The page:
Monday, 15 December 2014
Elections in Kashmir Draw Long Lines of Voters, By GARDINER HARRIS and SAMEER YASIR
Turnout neared 50 percent, election officials said. That was by far the highest level since an insurgency that began in 1989 turned the city into a ghost town on Election Day, with few people venturing out of their homes to vote.
But the rise of Narendra Modi, now India’s prime minister, has scrambled the electoral calculus across the country. Voters in Srinagar, like others in Kashmir in recent weeks, put aside the issue of Kashmiri independence to ensure that Mr. Modi’s Bharatiya Janata Party of Hindu nationalists did not triumph in state assembly districts in the overwhelmingly Muslim Kashmir Valley.
“We are voting to stop the B.J.P. from coming to power and for local development,” said Asif Lone, 32, of Srinagar, as he stood in line to vote. “This vote should not be considered as a solution of the Kashmir issue.”
Although activists of the Jammu Kashmir Liberation Front, a separatist group that has long boycotted elections, marched and shouted anti-election slogans, most people ignored them.
Kashmir’s upper-caste Hindus, most of whom now live in New Delhi and Jammu after being driven out of the Kashmir Valley in the 1990s by extremist groups, are still allowed to vote in Kashmir’s elections. And many Muslims here feared that if they continued to refuse to vote, the Hindus, known as Pandits, would provide a comfortable margin of victory in several districts to the resurgent B.J.P., which has long had a difficult relationship with Muslims, said Noor Mohammad Baba, a professor of political science at the University of Kashmir.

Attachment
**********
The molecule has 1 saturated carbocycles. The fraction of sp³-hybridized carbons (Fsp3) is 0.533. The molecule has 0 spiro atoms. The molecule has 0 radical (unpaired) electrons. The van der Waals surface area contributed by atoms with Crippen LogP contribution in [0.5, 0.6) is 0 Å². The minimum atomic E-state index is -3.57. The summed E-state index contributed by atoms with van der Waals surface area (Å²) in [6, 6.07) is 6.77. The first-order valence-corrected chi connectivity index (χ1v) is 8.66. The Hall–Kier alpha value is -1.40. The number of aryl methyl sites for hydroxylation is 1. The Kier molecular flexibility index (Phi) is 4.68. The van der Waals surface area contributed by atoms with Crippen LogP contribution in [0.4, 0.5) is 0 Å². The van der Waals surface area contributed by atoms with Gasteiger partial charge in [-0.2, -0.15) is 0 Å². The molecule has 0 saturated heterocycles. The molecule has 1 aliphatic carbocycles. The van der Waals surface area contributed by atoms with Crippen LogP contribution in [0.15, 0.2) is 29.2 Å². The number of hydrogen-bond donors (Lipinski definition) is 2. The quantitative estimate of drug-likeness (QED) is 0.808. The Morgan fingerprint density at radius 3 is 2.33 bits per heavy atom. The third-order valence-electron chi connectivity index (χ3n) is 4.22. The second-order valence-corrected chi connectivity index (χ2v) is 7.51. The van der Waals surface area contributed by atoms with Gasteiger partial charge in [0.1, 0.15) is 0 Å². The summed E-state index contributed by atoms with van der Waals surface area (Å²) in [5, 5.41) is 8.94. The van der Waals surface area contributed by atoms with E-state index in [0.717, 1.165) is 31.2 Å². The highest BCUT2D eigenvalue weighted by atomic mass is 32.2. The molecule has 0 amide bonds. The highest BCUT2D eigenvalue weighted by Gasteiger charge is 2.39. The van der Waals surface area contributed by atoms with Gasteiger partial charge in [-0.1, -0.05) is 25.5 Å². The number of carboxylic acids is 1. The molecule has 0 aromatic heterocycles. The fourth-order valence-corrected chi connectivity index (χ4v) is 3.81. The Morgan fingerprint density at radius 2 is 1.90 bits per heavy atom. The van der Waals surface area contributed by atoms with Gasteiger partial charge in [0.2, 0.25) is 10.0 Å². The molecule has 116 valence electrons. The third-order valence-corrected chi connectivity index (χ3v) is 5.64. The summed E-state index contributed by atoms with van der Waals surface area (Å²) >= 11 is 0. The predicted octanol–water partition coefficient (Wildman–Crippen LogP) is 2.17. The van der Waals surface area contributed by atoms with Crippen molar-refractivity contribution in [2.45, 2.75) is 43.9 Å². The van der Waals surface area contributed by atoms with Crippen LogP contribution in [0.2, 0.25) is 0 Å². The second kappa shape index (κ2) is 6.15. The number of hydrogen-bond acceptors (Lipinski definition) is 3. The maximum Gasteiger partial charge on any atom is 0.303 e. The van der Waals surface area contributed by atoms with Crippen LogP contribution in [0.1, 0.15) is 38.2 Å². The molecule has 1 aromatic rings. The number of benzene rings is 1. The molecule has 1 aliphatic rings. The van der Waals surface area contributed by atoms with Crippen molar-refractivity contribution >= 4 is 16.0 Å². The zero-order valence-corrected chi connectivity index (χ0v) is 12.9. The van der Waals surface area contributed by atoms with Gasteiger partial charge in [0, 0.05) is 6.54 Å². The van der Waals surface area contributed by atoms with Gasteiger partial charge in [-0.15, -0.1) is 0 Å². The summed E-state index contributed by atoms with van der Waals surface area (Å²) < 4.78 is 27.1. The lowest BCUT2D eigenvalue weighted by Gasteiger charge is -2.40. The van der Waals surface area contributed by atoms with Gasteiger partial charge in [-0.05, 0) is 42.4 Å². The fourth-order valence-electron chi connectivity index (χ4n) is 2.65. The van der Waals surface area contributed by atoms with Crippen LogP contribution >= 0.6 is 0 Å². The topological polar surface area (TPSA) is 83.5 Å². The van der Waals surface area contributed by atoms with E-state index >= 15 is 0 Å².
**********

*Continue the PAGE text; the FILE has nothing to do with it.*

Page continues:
“People might have thought that if they did not vote, the B.J.P. would benefit,” Mr. Baba said.
But Sheikh Zaffar Ahmad, 35, stood on his balcony on the second floor of his home and watched voters line up at a voting booth near his home. Mr. Ahmad’s brother was killed during the insurgency, and the sight of so many people voting in an election sponsored by India left him with mixed feelings.
“These lines don’t signify any betrayal, but an understanding that people must vote to help the local parties instead of the B.J.P.,” said Mr. Ahmad, who refused to vote. “But I hope people do not forget the thousands we have lost in the last 25 years.”
There is one more round of voting scheduled. Results are expected before the end of the year.